High South’s origins stretch back to the early 2000s, when Garner and Mendoza met shortly after each had moved to Nashville. Interested in songwriting and influenced by ‘70s music, they were pursuing solo careers and trying to get discovered. Around the same time, Campos was growing up in Los Angeles with an early desire to be a performer – one that led to singing background vocals on three world tours with Enrique Iglesias. It would take 12 years before Garner, Campos and Mendoza ever got in a room together playing guitars together and bonding with the harmonies of some of their favorite artists, such as Crosby, Stills & Nash and America; almost immediately, they realized they had created something special.
Garner grew up in the small town of Chester, Illinois, near the Mississippi River. His family lived in a large Victorian house, the kind you’d expect to be haunted, he says. As a boy he happened to find a harmonica laying in his backyard. Curious, he picked it up, dusted it off, and started to play. That moment sparked a lifelong interest in music, although his college degree is in public relations. On the advice of a respected friend, he moved to New York after graduation, where he did some acting and worked on his songwriting.
In contrast, Mendoza was raised in Arizona, as the second of five kids. His father played Spanish guitar and Flamenco music, which enchanted Phoenix from a young age – particularly because of the way it compelled friends and family to gather around and listen. At 15, Phoenix started playing guitar, too; a few years later, he formed a band with two of his brothers. As that group started getting traction in the Southwest, Phoenix decided that they should all move to Nashville and try to make it big. The brothers didn’t agree, so at 21, he headed to Nashville without them.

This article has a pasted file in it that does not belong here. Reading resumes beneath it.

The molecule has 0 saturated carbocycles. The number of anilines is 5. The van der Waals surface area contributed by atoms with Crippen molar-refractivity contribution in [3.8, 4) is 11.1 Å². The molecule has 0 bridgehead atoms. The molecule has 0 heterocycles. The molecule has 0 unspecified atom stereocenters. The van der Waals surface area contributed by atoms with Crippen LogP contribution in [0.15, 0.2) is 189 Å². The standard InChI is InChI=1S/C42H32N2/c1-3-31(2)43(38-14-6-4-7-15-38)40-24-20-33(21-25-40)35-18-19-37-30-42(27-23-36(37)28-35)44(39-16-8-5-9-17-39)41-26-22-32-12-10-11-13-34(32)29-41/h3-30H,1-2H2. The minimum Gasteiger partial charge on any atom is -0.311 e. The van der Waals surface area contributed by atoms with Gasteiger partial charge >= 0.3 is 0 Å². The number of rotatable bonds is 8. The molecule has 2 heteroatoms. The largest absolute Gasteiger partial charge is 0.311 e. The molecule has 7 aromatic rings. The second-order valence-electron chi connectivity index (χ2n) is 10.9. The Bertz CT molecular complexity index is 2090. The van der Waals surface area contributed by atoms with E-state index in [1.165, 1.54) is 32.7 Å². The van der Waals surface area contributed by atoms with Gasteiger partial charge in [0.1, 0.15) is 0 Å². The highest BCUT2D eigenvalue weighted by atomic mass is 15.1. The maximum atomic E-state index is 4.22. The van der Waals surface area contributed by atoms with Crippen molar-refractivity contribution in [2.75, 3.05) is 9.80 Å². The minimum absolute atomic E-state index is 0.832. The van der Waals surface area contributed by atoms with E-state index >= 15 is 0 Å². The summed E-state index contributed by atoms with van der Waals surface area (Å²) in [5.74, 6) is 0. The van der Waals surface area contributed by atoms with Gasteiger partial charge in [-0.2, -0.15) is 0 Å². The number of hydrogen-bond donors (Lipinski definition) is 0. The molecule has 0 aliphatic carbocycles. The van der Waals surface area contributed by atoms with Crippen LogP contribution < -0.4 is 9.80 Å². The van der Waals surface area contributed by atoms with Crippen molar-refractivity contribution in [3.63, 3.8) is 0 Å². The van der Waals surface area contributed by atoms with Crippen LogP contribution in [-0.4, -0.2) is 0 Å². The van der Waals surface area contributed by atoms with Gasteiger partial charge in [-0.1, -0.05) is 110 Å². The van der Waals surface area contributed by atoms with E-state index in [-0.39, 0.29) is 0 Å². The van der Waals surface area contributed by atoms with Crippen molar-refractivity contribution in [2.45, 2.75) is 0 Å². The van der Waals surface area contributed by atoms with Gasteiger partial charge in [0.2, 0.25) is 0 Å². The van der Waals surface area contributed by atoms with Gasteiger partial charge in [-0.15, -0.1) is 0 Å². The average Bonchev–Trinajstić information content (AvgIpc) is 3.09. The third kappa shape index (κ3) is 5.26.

By playing at songwriter nights, Mendoza landed an audition for a publishing company in Nashville. Initially they passed, but decided to introduce him to other writers, including Josh Leo. He eventually landed the publishing deal and started getting road gigs playing for country artists. Yet the work felt unsatisfying, to some degree, because they weren’t his own songs.